Why remember a long ago Bluegrass festival? Because word filtered through the crowd that O.J. Simpson, whose wife had been brutally murdered with her friend a few days earlier, was leading a low-speed chase through the freeways of Los Angeles. Helicopters were hovering over the white Bronco as O.J. and Al made their way through the city.White Bronco

As millions of people were mesmerized by the chase, I was listening to some of that good old mountain music. Through the years, I have seen the documentaries and the reruns, but the live version went on without me. In those days, you could not even bring it up on your phone. I know that is hard to imagine.

Of course, the events of that week led to a nationwide fascination with the case and the trial that found O.J not guilty. It was known as the Trial of the Century because everyone had an opinion.

This post could be about a lot of things. It could be about collective memory and the notion that everyone can remember where they were when a high event happened. It could be about the verdict and the opinions that followed. However, it is not about those things. It is about the fact that there was more than one Trial of the Century.

Everyone who remembers the O.J. Simpson trial thinks that it is the biggest legal event that ever happened. That know Judge Lance Ito. They know that it was the first time they ever heard the name Kardashian. However, there were earlier trials just as huge and just as fascinating to the general public.

1924 – The Leopold and Loeb Trial

Nathan Leopold and Richard Loeb were students at the University of Chicago School of Law who wanted to commit the perfect crime. Together, they spent months planning the crime and murdered Bobby Franks, a 14 year-old boy. Clarence Darrow was hired to defend them, but his real job was to keep them away from the death penalty.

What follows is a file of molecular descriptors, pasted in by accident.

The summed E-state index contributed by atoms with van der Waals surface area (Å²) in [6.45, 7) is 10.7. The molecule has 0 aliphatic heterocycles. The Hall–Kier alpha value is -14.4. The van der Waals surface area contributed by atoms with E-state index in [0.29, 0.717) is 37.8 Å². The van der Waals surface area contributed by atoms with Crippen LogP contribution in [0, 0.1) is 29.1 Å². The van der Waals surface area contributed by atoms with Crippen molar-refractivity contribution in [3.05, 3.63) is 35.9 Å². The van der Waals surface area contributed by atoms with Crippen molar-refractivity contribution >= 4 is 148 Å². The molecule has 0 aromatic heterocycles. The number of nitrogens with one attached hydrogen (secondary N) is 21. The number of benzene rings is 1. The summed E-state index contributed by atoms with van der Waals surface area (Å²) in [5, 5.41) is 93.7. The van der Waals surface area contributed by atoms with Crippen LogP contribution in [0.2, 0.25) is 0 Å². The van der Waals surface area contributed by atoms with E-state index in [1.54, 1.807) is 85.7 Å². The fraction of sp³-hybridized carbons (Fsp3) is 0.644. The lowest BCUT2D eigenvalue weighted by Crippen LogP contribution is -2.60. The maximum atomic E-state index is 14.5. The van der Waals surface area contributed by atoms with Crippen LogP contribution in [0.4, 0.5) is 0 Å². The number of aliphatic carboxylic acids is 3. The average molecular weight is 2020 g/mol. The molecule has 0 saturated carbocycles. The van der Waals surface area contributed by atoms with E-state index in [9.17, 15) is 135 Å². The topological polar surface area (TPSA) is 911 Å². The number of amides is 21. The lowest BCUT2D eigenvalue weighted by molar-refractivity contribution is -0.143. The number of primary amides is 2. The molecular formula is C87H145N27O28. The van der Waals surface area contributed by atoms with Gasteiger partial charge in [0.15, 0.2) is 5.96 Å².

Loeb was killed in prison, and Leopold was released after serving 33 years.

1925 – The Scopes Monkey Trial

Tennessee outlawed the teaching of Evolution in public schools, and business leaders in Dayton decided to use that to gain some publicity. They “arrested” John Scopes for teaching the theory and sent word that a trial was to be held. It grew into more than they could have imagined with William Jennings Bryan agreed to serve as prosecution and Darrow agreed to be the defense.

The trial was broadcast on radio throughout the nation and became a fight between the forces of religion and the forces of science. Bryan died from the stress of the trial, and Darrow was foiled in his attempt to take the case to the Supreme Court. A technicality overturned the guilty verdict.

1935 – The Lindbergh Baby Trial

Charles Lindbergh was the first person to fly a plane non-stop across the Atlantic Ocean. This gained him more fame than he could have ever dreamed of. It also brought tragedy. His child, less than 2 years-old, was abducted, and ransom was demanded. There was an attempt to pay the money, but the child’s body was found a few miles from the Lindbergh home.

It seemed that everyone got in on the investigation, and suspicions finally fell on Richard Hauptmann, who was tried, sentenced and executed.

There have been numerous theories about this case. Did Hauptmann do it? Did the real killer get away with it? As the trial was going on, millions of people wanted to know.

Americans are fascinated by crimes. Heck, how many times a week does a crime get solved in an hour on some television show. However, those shows cannot compare to the real thing, and the public latches on to these stories as if they were “made for TV.” I guess those early ones were “made for radio.”

With that curiosity, we can be certain that there will be Trials of This Century just like there were Trials of the Last Century. Actually, we have already had one. I wonder what ever happened to Casey Anthony.